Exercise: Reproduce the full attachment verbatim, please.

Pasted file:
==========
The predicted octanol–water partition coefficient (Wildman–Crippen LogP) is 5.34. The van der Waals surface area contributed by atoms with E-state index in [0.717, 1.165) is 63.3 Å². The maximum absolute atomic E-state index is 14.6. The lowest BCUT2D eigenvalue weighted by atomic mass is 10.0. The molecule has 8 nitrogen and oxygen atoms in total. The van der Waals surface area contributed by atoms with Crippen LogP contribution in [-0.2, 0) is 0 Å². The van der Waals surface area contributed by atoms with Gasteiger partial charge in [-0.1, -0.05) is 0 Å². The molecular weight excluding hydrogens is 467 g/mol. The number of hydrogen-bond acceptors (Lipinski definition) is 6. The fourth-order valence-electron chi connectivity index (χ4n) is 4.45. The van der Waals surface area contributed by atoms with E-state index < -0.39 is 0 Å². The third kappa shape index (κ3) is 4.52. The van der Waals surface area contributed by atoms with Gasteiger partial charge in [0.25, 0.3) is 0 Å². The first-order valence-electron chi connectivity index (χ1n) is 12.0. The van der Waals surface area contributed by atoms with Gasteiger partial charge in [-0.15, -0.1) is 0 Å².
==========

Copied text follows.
The predicted octanol–water partition coefficient (Wildman–Crippen LogP) is 5.34. The van der Waals surface area contributed by atoms with E-state index in [0.717, 1.165) is 63.3 Å². The maximum absolute atomic E-state index is 14.6. The lowest BCUT2D eigenvalue weighted by atomic mass is 10.0. The molecule has 8 nitrogen and oxygen atoms in total. The van der Waals surface area contributed by atoms with Crippen LogP contribution in [-0.2, 0) is 0 Å². The van der Waals surface area contributed by atoms with Gasteiger partial charge in [-0.1, -0.05) is 0 Å². The molecular weight excluding hydrogens is 467 g/mol. The number of hydrogen-bond acceptors (Lipinski definition) is 6. The fourth-order valence-electron chi connectivity index (χ4n) is 4.45. The van der Waals surface area contributed by atoms with E-state index < -0.39 is 0 Å². The third kappa shape index (κ3) is 4.52. The van der Waals surface area contributed by atoms with Gasteiger partial charge in [0.25, 0.3) is 0 Å². The first-order valence-electron chi connectivity index (χ1n) is 12.0. The van der Waals surface area contributed by atoms with Gasteiger partial charge in [-0.15, -0.1) is 0 Å².